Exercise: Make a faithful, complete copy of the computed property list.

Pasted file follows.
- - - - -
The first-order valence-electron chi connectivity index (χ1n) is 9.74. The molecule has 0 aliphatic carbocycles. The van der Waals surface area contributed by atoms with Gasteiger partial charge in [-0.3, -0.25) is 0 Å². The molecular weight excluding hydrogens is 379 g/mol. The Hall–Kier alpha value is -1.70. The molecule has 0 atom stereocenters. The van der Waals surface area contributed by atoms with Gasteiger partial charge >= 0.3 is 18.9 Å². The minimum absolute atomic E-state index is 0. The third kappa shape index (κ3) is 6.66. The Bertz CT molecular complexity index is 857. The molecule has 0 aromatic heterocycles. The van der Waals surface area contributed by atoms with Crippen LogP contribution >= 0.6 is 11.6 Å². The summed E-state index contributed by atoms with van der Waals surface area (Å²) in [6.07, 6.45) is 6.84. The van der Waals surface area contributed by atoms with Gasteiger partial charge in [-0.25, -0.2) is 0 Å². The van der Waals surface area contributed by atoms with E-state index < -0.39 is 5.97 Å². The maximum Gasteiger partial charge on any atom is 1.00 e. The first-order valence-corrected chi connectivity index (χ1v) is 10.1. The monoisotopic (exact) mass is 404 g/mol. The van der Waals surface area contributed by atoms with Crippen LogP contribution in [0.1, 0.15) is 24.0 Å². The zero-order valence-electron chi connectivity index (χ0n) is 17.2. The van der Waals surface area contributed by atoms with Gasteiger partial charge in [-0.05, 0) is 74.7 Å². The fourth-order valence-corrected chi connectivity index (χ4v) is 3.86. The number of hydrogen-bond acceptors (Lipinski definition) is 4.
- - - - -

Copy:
The first-order valence-electron chi connectivity index (χ1n) is 9.74. The molecule has 0 aliphatic carbocycles. The van der Waals surface area contributed by atoms with Gasteiger partial charge in [-0.3, -0.25) is 0 Å². The molecular weight excluding hydrogens is 379 g/mol. The Hall–Kier alpha value is -1.70. The molecule has 0 atom stereocenters. The van der Waals surface area contributed by atoms with Gasteiger partial charge >= 0.3 is 18.9 Å². The minimum absolute atomic E-state index is 0. The third kappa shape index (κ3) is 6.66. The Bertz CT molecular complexity index is 857. The molecule has 0 aromatic heterocycles. The van der Waals surface area contributed by atoms with Crippen LogP contribution >= 0.6 is 11.6 Å². The summed E-state index contributed by atoms with van der Waals surface area (Å²) in [6.07, 6.45) is 6.84. The van der Waals surface area contributed by atoms with Gasteiger partial charge in [-0.25, -0.2) is 0 Å². The van der Waals surface area contributed by atoms with E-state index < -0.39 is 5.97 Å². The maximum Gasteiger partial charge on any atom is 1.00 e. The first-order valence-corrected chi connectivity index (χ1v) is 10.1. The monoisotopic (exact) mass is 404 g/mol. The van der Waals surface area contributed by atoms with Crippen LogP contribution in [0.1, 0.15) is 24.0 Å². The zero-order valence-electron chi connectivity index (χ0n) is 17.2. The van der Waals surface area contributed by atoms with Gasteiger partial charge in [-0.05, 0) is 74.7 Å². The fourth-order valence-corrected chi connectivity index (χ4v) is 3.86. The number of hydrogen-bond acceptors (Lipinski definition) is 4.